Carmel-based developers Hageman Group and J.C. Hart Co. are hoping to redevelop a neighborhood near downtown Fishers with a $36 million multifamily real estate project called Maple Del.
Hageman and J.C. Hart on Monday introduced plans to the Fishers City Council to replace 16 single-family homes near Maple Drive and East 115th Street with a 190-unit neighborhood made up of three-story apartments, three-story town houses and two-story duplexes.
Council members weren’t immediately convinced by the large number of proposed rental units and the developers’ request for $6.1 million in tax increment financing, so a majority voted to reconsider the proposal in 30 days.
“One of the things I think we need more of in our community is smaller homes,” Council member Celina Coble said. “We’ve put in a lot of rental product recently. I’d rather see a smaller home-ownership (project) that could fit there, instead of a rental project.”
Megan Baumgartner, director of economic development for Fishers, said the 10-acre area just west of the Fishers Town Commons commercial strip along 116th Street has been slated for redevelopment for years due to the homes’ larger lot sizes. The developers have been putting homes in the 17-lot neighborhood under contract for more than a year.
Tom Dickey, managing director of real estate for Hageman, said his company held more than 20 meetings with city officials to come up with an appropriate project that fits with the neighboring residential areas and the higher-density Nickel Plate District.
“We left here a lot of times with our tails between our legs, saying we missed the mark,” he said. “It was a humbling process, but one we’re proud of today due to this result.”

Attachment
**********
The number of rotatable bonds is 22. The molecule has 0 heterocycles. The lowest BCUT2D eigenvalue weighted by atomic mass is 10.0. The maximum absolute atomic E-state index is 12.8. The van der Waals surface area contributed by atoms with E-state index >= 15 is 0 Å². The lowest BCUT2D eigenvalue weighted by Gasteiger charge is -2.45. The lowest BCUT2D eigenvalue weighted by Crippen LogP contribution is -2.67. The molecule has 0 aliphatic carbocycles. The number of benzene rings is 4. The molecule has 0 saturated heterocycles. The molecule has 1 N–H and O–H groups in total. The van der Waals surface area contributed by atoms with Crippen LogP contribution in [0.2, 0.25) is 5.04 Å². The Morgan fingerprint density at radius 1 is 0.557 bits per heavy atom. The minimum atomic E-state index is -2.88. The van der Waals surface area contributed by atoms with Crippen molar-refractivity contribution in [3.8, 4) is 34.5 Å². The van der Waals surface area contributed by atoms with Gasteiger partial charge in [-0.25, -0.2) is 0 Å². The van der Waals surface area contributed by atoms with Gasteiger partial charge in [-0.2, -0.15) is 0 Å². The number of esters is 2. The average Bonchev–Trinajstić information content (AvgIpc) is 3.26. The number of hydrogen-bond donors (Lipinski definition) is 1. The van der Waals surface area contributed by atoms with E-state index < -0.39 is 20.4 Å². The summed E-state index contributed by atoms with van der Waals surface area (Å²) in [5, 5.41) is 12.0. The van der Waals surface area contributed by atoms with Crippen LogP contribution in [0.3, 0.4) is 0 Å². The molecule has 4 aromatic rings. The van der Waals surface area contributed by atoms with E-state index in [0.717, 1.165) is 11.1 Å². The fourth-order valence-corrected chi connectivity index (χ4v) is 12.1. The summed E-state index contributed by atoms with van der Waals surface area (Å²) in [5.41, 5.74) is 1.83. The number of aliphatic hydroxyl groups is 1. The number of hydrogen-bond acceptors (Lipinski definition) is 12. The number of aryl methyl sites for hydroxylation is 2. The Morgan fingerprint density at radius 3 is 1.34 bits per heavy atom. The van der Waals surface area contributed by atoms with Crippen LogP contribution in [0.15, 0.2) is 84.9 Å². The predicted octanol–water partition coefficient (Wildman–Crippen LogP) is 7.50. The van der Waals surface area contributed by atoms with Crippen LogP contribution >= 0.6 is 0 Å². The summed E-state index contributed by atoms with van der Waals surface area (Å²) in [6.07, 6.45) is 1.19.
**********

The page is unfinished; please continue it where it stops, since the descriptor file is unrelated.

Current designs for Hageman and J.C. Hart’s Maple Del neighborhood call for 164 apartment units, 18 town houses and eight paired-patio homes, or duplexes. The property would calls for 352 parking spaces spread across the homes’ covered garages, surface lots and on-street parking.
“It’s a very residential, village-like feel,” Todd May, J.C. Hart’s vice president of development, said. “We wanted to bring something very traditional, rich-like in architecture that had a lot of those urban-village qualities.”
Baumgartner said additional greenspace and tree cover on the south side of the project aims to respect the existing, lower-density neighborhoods. Design plans show that area could be filled by raised garden beds and a park. Maple Del plans also include a neighborhood pool and a clubhouse.
May said rental rates at Maple Del would be amount to $1.48 per square foot, similar to those nearby at The Depot at Nickel Plate and The Mark at Fishers District luxury apartment complexes. J.C. Hart has developed several other properties in Fishers, including The District at Saxony, The Hamilton and Beachside at Saxony developments.
In addition to requesting $6.1 million in developer-backed bonds, which would be paid by the project’s increase in assessed value over the next 25 years, Hageman and J.C. Hart asked that the city’s impact fees be waived.
Council member Brad DeReamer, a real estate broker, said he had a problem with waving the impact fees.
“It doesn’t make sense to me as an entrepreneur, as the little guy. I’ve got to pay it, but—sorry to call you out Tom—but the big guy [pays] zero,” DeReamer said. “We need the money inside the city for our parks and our roads. I have a problem with any fees being waived. That’s what we bring in from developers to help keep our real estate taxes down.”